United States District Court, N.D. Illinois, Eastern Division
MEMORANDUM OPINION AND ORDER
Judge Jeffrey Cole
defendants have filed a motion seeking to vacate my order of
November 20, 2019, which, among other things, noted that
certain of defendants' discovery responses were overdue
and allowed defendant and ordered defendants to comply with
their discovery obligations by November 27, 2019. [Dkt.
#190]. Defendants ask that the order be vacated, that I find
their responses were not overdue, that I allow them until
December 4th to submit their discovery responses,
and that I rescind any previous opinion in which I required
compliance with Local Rule 37.2. [Dkt. #198]. The plaintiff,
confusingly, does not oppose the extension of time despite
having complained about the discovery responses being late,
but opposes the motion to vacate my order. [Dkt. #200, Par.
3]. For the following reasons, the defendants' motion for
an extension to December 4th is granted, but the
balance of their motion is denied.
November 20th hearing, the plaintiff complained
that the defendants were about three months late in
responding to discovery requests the plaintiff served in late
August. The defendants now contend that their responses, at
the time of my previous order, were not overdue. According to
the defendants, plaintiff submitted discovery requests on
August 22, 2019, making responses due, under the Federal
Rules, by September 22nd, although defendants
indicate that there was an expedited deadline of August
26th pursuant to the TRO, which plaintiffs
extended to September 10th. [Dkt. # 198, at 6].
Defendants argue that the parties agreed that no discovery
could be exchanged before a protective order was in place,
which defendant charges was delayed by plaintiff and not
entered until October 23rd. [Dkt. # 198, at 7]. Defendants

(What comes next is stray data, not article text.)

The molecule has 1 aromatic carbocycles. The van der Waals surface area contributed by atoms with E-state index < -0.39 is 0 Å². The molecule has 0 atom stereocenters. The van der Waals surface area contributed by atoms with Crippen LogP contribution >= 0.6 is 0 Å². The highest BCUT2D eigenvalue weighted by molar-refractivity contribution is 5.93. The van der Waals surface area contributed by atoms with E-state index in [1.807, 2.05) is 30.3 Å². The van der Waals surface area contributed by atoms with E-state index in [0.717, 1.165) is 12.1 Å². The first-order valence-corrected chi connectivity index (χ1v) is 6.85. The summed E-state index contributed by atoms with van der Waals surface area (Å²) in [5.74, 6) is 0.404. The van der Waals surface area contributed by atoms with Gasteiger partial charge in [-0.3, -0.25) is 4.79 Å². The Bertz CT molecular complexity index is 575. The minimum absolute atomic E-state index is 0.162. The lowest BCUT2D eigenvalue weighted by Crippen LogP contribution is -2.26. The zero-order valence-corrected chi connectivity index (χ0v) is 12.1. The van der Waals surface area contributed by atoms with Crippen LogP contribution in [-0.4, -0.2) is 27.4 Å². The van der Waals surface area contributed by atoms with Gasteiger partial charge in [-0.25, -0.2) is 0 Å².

also complain that plaintiff has not mentioned the overdue
responses on at least a couple of occasions, and as a result
of that, and MIDP discovery, defendants thought
plaintiff's requests had “expired.” [Dkt.
#198, at 8].
the defendants cannot deny that, once the November 20th order
was entered, the defendants' discovery responses were due
on November 27th. But they filed their instant
motion, seeking an extension of that deadline, at 11:55 p.m.
on November 27th, the very date the responses were
due. [Dkt. #198]. To make matters worse, they noticed their
motion for a hearing for December 5th, a week
after the deadline would have passed. [Dkt. #199]. Obviously,
asking for an extension of a deadline at five minutes to
midnight on the date time expires is too late. Presenting a
motion for a hearing a week after the deadline expires is
really too late. See Fed.R.Civ.P. 6(b)(1)(B)(party
must show excusable neglect for not having filed motion
before time expired); Monco v. Zoltek Corp., 2019 WL
4686547, at *2 (N.D. Ill. Sept. 26, 2019)(“Extensions
by default, . . . and that is in reality what is sought by
the defendants - ought not be allowed.”); Logan v.
Berryhill, 2017 WL 1344521, at *2 (N.D. Ill. Apr. 12,
2017). What could an attorney engaging in such tactics
possibly think was going to happen?
delays involving the entry of a protective order ought not to
delay putting together a discovery response to be prepared
for submission once the order was entered. And, certainly,
the entry of the order on October 23rd ought not to have any
delaying effect on defendants' obligations under my order
of November 20th, which was a month after the
entry of the protective order. Indeed, if the defendants
originally had five days to respond to the expedited
discovery request, as they indicate, then even using the
entry date of the protective order as a starting point, the
responses ought to have been submitted by October
28th, over a month ago. As for whether the
requests had “expired, ” that's something
defendants should have raised at the hearing on November
20th. Based on their motion, they didn't.
Defendants cite a few transcript pages from the November
20th hearing in their motion, but they attach no
transcript to the motion, and none is docketed. They do not
cite to any transcript page suggesting they raised this at
the hearing [Dkt. # 198, at 5], and review of the recording
shows that defendants raised the delay in entering the
protective order as the only excuse, with no mention of
anything having “expired.”
for reasons best known to itself, after raising the lateness
of defendants' responses, plaintiff no longer cares and
is fine with an extension to December 4th,
essentially a three month grace period. Why, then, would
plaintiff raise the issue at the hearing and set this entire